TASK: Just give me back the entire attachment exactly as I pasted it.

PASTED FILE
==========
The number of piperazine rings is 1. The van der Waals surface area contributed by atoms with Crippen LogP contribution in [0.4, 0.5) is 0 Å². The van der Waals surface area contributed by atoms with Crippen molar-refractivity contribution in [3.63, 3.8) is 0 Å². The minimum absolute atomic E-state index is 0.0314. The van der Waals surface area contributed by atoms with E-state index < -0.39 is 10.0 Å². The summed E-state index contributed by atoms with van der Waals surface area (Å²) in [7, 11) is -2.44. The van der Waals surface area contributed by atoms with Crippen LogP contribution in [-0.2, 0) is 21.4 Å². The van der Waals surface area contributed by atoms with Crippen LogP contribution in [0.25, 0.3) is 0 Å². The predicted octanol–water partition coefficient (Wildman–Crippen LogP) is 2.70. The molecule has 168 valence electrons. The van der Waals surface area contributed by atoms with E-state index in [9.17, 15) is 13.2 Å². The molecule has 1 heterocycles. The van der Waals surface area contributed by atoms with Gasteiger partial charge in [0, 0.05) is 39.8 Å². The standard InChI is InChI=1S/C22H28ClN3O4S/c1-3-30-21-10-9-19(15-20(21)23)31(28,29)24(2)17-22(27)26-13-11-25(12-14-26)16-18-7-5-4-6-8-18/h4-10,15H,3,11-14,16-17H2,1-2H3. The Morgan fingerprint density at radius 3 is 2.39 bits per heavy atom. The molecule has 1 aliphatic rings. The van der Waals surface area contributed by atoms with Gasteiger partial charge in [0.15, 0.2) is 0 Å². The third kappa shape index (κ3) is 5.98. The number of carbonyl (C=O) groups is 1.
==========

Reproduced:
The number of piperazine rings is 1. The van der Waals surface area contributed by atoms with Crippen LogP contribution in [0.4, 0.5) is 0 Å². The van der Waals surface area contributed by atoms with Crippen molar-refractivity contribution in [3.63, 3.8) is 0 Å². The minimum absolute atomic E-state index is 0.0314. The van der Waals surface area contributed by atoms with E-state index < -0.39 is 10.0 Å². The summed E-state index contributed by atoms with van der Waals surface area (Å²) in [7, 11) is -2.44. The van der Waals surface area contributed by atoms with Crippen LogP contribution in [-0.2, 0) is 21.4 Å². The van der Waals surface area contributed by atoms with Crippen LogP contribution in [0.25, 0.3) is 0 Å². The predicted octanol–water partition coefficient (Wildman–Crippen LogP) is 2.70. The molecule has 168 valence electrons. The van der Waals surface area contributed by atoms with E-state index in [9.17, 15) is 13.2 Å². The molecule has 1 heterocycles. The van der Waals surface area contributed by atoms with Gasteiger partial charge in [0, 0.05) is 39.8 Å². The standard InChI is InChI=1S/C22H28ClN3O4S/c1-3-30-21-10-9-19(15-20(21)23)31(28,29)24(2)17-22(27)26-13-11-25(12-14-26)16-18-7-5-4-6-8-18/h4-10,15H,3,11-14,16-17H2,1-2H3. The Morgan fingerprint density at radius 3 is 2.39 bits per heavy atom. The molecule has 1 aliphatic rings. The van der Waals surface area contributed by atoms with Gasteiger partial charge in [0.15, 0.2) is 0 Å². The third kappa shape index (κ3) is 5.98. The number of carbonyl (C=O) groups is 1.